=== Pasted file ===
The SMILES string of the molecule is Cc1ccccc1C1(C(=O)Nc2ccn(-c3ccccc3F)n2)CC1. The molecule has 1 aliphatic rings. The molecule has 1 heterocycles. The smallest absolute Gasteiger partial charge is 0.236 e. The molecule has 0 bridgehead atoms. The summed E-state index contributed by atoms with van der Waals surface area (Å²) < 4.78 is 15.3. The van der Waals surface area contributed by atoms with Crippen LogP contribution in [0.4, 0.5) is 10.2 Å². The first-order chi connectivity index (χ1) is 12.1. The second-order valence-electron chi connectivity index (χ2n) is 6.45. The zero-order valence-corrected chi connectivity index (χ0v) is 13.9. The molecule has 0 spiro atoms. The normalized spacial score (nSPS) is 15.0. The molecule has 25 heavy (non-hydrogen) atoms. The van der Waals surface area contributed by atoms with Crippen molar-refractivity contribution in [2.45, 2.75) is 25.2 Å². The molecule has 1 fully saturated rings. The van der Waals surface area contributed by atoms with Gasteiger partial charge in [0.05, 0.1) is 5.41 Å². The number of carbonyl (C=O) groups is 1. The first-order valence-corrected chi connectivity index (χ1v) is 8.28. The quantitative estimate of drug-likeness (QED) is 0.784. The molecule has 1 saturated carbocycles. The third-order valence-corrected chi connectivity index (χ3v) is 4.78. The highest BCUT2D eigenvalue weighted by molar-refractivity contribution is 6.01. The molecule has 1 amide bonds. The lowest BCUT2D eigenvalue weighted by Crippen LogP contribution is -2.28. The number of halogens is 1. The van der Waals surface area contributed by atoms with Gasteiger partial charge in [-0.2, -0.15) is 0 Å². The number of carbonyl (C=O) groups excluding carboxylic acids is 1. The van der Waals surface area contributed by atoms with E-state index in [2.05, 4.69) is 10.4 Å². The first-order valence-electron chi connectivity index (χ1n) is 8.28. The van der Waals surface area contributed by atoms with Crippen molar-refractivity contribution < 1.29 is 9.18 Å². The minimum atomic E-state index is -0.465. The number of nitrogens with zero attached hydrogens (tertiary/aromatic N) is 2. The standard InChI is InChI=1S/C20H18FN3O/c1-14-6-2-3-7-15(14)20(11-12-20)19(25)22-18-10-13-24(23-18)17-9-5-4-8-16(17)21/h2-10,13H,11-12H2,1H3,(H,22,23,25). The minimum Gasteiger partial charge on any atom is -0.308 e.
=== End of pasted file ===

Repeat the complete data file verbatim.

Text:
The SMILES string of the molecule is Cc1ccccc1C1(C(=O)Nc2ccn(-c3ccccc3F)n2)CC1. The molecule has 1 aliphatic rings. The molecule has 1 heterocycles. The smallest absolute Gasteiger partial charge is 0.236 e. The molecule has 0 bridgehead atoms. The summed E-state index contributed by atoms with van der Waals surface area (Å²) < 4.78 is 15.3. The van der Waals surface area contributed by atoms with Crippen LogP contribution in [0.4, 0.5) is 10.2 Å². The first-order chi connectivity index (χ1) is 12.1. The second-order valence-electron chi connectivity index (χ2n) is 6.45. The zero-order valence-corrected chi connectivity index (χ0v) is 13.9. The molecule has 0 spiro atoms. The normalized spacial score (nSPS) is 15.0. The molecule has 25 heavy (non-hydrogen) atoms. The van der Waals surface area contributed by atoms with Crippen molar-refractivity contribution in [2.45, 2.75) is 25.2 Å². The molecule has 1 fully saturated rings. The van der Waals surface area contributed by atoms with Gasteiger partial charge in [0.05, 0.1) is 5.41 Å². The number of carbonyl (C=O) groups is 1. The first-order valence-corrected chi connectivity index (χ1v) is 8.28. The quantitative estimate of drug-likeness (QED) is 0.784. The molecule has 1 saturated carbocycles. The third-order valence-corrected chi connectivity index (χ3v) is 4.78. The highest BCUT2D eigenvalue weighted by molar-refractivity contribution is 6.01. The molecule has 1 amide bonds. The lowest BCUT2D eigenvalue weighted by Crippen LogP contribution is -2.28. The number of halogens is 1. The van der Waals surface area contributed by atoms with Gasteiger partial charge in [-0.2, -0.15) is 0 Å². The number of carbonyl (C=O) groups excluding carboxylic acids is 1. The van der Waals surface area contributed by atoms with E-state index in [2.05, 4.69) is 10.4 Å². The first-order valence-electron chi connectivity index (χ1n) is 8.28. The van der Waals surface area contributed by atoms with Crippen molar-refractivity contribution < 1.29 is 9.18 Å². The minimum atomic E-state index is -0.465. The number of nitrogens with zero attached hydrogens (tertiary/aromatic N) is 2. The standard InChI is InChI=1S/C20H18FN3O/c1-14-6-2-3-7-15(14)20(11-12-20)19(25)22-18-10-13-24(23-18)17-9-5-4-8-16(17)21/h2-10,13H,11-12H2,1H3,(H,22,23,25). The minimum Gasteiger partial charge on any atom is -0.308 e.